Australian exporters remain upbeat amid U.S.-China trade war
It has been 17 months since the bitter, tit-for-tat trade war between China and the United States put a huge damper on the global economy, and Australia is feeling the chill.
After all, China is Australia’s largest trading partner, accounting for about one-third of its exports, while the U.S. is Australia’s most important ally.
China’s move to devalue its yuan in August to soften the blow of U.S. tariffs has weakened the Australian dollar, making Australian exports to China more expensive. Combined with a potential trade deal that favors American exports over Australian ones, the odds look stacked against Australia.
In spite of worries about uncertainty in a slower economy, exporters Down Under are proving to be a resilient lot.
The latest DHL Export Barometer report, a yearly review of exporters’ confidence, showed that 69 percent of local businesses remain optimistic about their business prospects in 2020, not far from last year’s record 75 percent.
This marks the fifth consecutive year since the 2008 Global Financial Crisis where confidence is tracking higher than the long-term average, shared Gary Edstein, CEO and Senior Vice President for DHL Express Oceania.
Not only are exporters expecting rising sales, but many are also taking strategic steps to grow their business through alternative channels such as e-commerce, while focusing on selected markets.
This trend highlighted in the report is an encouraging sign, especially with exporters already facing a rapidly changing e-commerce marketplace and developing political situations in both the U.S. and the UK that are reportedly impacting the way exporters do business.
Staying buoyant amid headwinds
Across the various sectors, consumer goods businesses were the most optimistic, with 75 percent expressing confidence in business growth, followed by agricultural businesses at 71 percent, going by the DHL report.
It surveyed 920 Australian exporters this year, ranging from small businesses with less than five employees to large organizations with over 100 staff.
Rising activity and investment in the mining sector lifted confidence to 65 percent from just 50 percent in 2018.
Much of the buoyant sentiment likely came from an uptick in sales, with about 56 percent of exporters reporting higher sales over the last 12 months. In fact, a boom in iron ore and liquefied natural gas exports and stronger gold prices last year has given Australia’s economy a short-term fillip in volatile times, contributing to record revenues in recent years.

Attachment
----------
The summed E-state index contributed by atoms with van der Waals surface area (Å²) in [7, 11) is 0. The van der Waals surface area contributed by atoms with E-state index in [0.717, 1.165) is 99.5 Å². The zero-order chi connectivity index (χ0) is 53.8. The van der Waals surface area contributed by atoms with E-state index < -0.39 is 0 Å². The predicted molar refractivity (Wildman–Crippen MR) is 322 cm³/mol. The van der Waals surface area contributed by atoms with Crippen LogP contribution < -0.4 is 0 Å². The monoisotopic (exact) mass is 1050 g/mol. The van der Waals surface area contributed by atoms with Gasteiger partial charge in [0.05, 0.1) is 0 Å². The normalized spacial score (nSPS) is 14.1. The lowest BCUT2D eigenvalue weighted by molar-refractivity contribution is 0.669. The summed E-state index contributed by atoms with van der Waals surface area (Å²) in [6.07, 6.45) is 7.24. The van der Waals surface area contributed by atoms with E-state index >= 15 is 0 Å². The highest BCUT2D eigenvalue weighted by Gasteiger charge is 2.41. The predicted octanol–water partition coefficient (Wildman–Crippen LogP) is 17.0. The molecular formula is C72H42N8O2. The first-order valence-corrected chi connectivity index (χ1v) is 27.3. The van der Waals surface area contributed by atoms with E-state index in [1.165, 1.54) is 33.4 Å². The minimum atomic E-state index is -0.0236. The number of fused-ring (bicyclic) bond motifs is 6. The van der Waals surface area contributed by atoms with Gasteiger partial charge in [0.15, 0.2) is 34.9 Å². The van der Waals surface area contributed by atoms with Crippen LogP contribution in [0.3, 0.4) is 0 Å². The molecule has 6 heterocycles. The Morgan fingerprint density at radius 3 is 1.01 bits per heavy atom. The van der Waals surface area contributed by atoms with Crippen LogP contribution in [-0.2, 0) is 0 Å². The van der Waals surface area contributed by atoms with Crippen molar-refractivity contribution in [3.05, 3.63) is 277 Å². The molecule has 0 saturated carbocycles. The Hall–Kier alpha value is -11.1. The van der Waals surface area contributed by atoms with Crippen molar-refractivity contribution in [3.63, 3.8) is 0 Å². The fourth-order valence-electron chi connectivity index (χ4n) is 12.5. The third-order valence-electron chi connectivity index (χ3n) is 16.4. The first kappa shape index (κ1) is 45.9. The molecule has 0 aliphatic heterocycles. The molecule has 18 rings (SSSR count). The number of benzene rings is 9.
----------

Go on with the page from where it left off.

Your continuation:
It also helped that Australia’s trade with its traditional partners has remained stable. New Zealand remains Australia’s top exporting destination, soaking up more than two-thirds of its exports this year.
Broadly, it was the small office/home office-sized and small businesses that saw positive sentiment skyrocket, while larger and more experienced exporters posted lower levels of assurance, in line with previous years’ reports.
Online retail continued to be a bright spot for exporters across the board, with e-commerce generating orders or enquires for 77 percent of them this year, almost on par with the 79 percent from last year.
The lucrative digital market is expected to drive global spending up to nearly US$3.46 trillion (€3.1 trillion) in 2019, up from US$2.93 trillion last year, and Australian exporters are seizing the chance to attract more overseas customers.
The DHL Export Barometer revealed that over the last year, 36 percent of exporters worked to improve their website design while one in five introduced promotions and discounts to stay competitive.
While the general mood is upbeat, Australian exporters remain cautious given the headwinds fomented by the U.S.-China trade war.
Some 45 percent of the exporters polled said they are worried about the impact of the ongoing conflict, more than last year’s 21 percent.
At the same time, uncertainty surrounding Brexit has slowed numbers in the United Kingdom, where exports had previously experienced steady growth until 2016.
As a result, exporters plan to be more selective about export destinations next year, targeting an average of two markets per business instead of three previously. Many will also double down on exports to their top destinations: New Zealand and North America.
“For businesses new to exporting, we typically see a trend where they concentrate their expansion in markets with familiar consumer buying preferences, cultures and languages,” said economist Tim Harcourt, JW Nevile Fellow in Economics, University of New South Wales Business School.
“For Australian export businesses, these markets are likely to be other Western nations, such as New Zealand, the U.S. or Canada.”
Many are also determined to move ahead with their export growth plans, adopting new sales and marketing strategies. More than half the exporters surveyed in the DHL report, for instance, are utilizing social media to reach out to new customers abroad.
Meanwhile, Australia continues to be a firm proponent of free and open trade — perhaps the best way to protect itself from economic fluctuations.
It has committed to signing the Regional Comprehensive Economic Partnership, a major trade deal that includes the 10 ASEAN nations, Australia, New Zealand, Japan, South Korea and China, even as India’s resistance to join has put a dent on the pact.
As Australian Prime Minister Scott Morrison put it at the East Asia Summit in Thailand held early November: “The integration of the economy of the Indo Pacific is incredibly important (not only) for the prosperity of the region, but also its security.”